Static and Dynamic balancing?
What is dynamic balancing?
Dynamic balancing is a method used to correct unbalanced rotors to reduce noise and vibration and improve quality and life expectancy of machinery. Unbalance is a result of uneven distribution of mass around the axis of rotation. Balancing is achieved by rotating the component at speed and using measuring equipment to find heavy points that are causing unbalance. When the unbalance positions are known, weight can either be removed at this location or added to the opposing side to balance it.
Dynamic unbalance is typically a combination of axial and radial forces also known as couple and static unbalance, causing the mass axis to be different to the rotational axis. Dynamic unbalance is corrected in 2 or more planes and is common for components like multi stage pumps, crankshafts, and turbines.
What is couple balancing?
Couple unbalance is an axial force that occurs when a rotating mass has two equal unbalance forces that are situated 180° opposite each other. A system can be statically balanced and still have a couple unbalance. Couple unbalance occurs frequently in elongated cylindrical rotors and is usually corrected in 2 planes.
What is static balancing?
Static unbalance is parallel to the rotational axis and produces a radial force on the rotor. Unbalance is corrected in 1 axial plane and can be measured using both rotating and stationary balancing machines.
Static balancing is used for disc shaped components like small fly wheels, pump rotors, brake discs and clutches.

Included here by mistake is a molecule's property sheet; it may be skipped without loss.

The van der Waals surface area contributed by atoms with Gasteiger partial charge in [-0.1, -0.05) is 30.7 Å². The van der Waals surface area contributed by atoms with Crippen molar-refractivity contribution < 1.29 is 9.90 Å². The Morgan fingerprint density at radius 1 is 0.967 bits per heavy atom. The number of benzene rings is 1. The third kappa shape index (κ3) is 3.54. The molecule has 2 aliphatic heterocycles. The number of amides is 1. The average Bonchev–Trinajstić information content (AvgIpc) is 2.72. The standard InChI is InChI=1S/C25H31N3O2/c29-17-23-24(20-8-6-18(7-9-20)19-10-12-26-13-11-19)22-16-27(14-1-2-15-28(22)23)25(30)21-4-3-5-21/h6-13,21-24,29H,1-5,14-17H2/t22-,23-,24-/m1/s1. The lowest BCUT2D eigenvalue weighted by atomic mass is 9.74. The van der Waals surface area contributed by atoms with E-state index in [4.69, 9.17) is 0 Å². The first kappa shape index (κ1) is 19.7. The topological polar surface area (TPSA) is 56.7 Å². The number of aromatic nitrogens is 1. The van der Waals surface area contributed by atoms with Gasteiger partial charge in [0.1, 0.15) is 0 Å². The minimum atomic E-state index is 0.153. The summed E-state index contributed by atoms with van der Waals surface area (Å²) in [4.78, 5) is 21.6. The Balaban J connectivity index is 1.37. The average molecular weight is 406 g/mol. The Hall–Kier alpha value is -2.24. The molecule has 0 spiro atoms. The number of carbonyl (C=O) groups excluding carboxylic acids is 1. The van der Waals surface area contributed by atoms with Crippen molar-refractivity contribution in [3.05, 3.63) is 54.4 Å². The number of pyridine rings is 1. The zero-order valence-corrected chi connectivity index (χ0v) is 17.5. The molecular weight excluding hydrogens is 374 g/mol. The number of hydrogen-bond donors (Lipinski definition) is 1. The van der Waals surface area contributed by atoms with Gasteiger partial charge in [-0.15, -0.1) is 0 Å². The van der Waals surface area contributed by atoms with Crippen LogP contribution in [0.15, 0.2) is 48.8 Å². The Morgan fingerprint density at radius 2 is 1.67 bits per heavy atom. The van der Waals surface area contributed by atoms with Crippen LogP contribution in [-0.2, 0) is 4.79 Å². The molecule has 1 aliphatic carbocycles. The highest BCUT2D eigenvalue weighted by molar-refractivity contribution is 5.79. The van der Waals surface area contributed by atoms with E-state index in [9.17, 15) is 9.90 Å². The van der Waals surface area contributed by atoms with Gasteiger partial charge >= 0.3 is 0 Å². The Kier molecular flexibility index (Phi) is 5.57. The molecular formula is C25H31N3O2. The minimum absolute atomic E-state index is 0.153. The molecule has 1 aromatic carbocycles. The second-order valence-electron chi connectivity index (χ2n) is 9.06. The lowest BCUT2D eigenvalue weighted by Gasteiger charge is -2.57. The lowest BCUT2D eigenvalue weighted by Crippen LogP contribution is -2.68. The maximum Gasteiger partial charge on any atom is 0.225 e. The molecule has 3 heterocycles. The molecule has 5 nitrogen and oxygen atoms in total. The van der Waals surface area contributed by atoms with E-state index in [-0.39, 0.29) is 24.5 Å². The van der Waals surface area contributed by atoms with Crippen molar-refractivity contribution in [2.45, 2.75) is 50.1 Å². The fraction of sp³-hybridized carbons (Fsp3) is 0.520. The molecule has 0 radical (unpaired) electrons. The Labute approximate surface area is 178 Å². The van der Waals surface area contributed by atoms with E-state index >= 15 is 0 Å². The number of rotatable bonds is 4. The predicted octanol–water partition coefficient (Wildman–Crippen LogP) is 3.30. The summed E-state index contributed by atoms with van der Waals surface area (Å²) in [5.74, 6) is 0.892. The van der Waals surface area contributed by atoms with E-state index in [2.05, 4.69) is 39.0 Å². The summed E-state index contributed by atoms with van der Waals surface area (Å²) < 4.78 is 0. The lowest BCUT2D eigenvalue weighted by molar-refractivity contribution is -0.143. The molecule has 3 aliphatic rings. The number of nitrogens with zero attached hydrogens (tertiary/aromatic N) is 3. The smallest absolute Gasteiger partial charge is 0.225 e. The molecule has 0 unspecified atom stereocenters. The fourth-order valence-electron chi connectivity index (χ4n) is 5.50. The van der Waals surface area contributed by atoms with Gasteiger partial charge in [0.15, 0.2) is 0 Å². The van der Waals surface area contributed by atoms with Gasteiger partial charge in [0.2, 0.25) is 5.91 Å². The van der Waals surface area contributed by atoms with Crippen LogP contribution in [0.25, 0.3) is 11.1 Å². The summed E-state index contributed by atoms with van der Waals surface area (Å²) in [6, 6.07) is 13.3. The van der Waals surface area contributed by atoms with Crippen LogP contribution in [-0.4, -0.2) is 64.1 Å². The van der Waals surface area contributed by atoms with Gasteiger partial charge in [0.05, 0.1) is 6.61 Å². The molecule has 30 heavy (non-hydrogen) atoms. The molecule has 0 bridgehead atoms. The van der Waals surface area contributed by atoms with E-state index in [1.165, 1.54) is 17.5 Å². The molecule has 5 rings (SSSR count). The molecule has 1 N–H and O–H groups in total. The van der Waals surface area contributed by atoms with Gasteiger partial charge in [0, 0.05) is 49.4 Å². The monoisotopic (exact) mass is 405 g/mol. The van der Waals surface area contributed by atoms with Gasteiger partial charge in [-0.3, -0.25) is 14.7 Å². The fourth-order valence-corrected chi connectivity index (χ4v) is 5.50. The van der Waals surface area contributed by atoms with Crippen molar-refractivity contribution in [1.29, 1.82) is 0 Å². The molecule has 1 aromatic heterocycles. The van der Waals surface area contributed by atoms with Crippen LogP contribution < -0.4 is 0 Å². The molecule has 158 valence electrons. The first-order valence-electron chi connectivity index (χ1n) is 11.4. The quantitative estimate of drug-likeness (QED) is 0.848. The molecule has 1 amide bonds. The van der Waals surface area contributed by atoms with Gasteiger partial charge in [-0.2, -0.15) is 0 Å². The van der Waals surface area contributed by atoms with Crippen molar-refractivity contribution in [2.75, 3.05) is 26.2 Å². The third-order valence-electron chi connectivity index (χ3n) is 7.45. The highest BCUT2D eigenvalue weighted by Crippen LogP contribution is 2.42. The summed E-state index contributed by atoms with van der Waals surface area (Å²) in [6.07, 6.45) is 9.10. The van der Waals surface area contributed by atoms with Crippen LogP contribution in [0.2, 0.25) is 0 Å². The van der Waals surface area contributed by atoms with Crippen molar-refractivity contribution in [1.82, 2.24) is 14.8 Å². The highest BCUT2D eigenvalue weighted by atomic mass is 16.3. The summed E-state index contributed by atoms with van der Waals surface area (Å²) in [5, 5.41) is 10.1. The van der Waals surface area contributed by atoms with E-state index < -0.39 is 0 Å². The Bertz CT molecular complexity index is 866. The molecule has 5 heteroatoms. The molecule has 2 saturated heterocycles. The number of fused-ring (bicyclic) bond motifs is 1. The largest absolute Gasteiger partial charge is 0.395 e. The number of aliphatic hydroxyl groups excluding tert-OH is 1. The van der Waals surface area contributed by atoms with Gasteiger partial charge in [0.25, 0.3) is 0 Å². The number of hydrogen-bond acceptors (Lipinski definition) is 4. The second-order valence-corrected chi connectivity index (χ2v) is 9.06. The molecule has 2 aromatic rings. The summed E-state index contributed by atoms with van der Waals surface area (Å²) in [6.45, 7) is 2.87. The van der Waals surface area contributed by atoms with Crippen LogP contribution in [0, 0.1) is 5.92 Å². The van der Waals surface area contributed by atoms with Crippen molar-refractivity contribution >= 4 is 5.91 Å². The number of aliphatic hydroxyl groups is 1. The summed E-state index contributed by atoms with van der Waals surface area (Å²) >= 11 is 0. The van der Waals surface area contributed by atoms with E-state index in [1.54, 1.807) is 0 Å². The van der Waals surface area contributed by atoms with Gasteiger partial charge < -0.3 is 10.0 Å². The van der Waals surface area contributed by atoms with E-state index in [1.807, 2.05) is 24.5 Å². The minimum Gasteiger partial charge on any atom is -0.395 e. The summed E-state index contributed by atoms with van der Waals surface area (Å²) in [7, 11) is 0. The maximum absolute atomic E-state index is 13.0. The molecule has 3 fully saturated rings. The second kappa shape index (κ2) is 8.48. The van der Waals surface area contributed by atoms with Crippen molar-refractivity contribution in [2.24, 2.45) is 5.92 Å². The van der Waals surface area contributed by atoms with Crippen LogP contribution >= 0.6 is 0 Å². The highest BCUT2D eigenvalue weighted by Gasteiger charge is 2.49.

Benefits of static and dynamic balancing
- Less noise
- Less vibration
- Improved safety
- Reduced downtime
Unbalanced rotors want to rotate around their mass centre axis instead of their rotational axis. The bearings prevent this movement, but cause vibration of the rotor, bearings and other parts attached. This results in unnecessary wear on all components in the machine and can shorten its operational lifespan and cause more frequent breakdowns.
Noise and vibration produced by an unbalanced rotor can be directly connected to comfort and quality, especially in the automotive industry. Unbalanced car components will result in an uncomfortable and noisy ride which could also reduce the value of the vehicle and its reliability.
What are balancing limits?
Balancing limits indicate acceptable amounts of unbalance in rotors. Manufacturers typically specify acceptable tolerances for their components based on their testing. However, international standards (ISO 1940) exist and state balance quality G grades for different rotor types that can be used to calculate balance tolerances. G Grade 40 is a typical balancing limit for car wheels while rotors such as small electrical armatures require higher accuracy so are typically balanced to Grade 2.5.
Units of Unbalance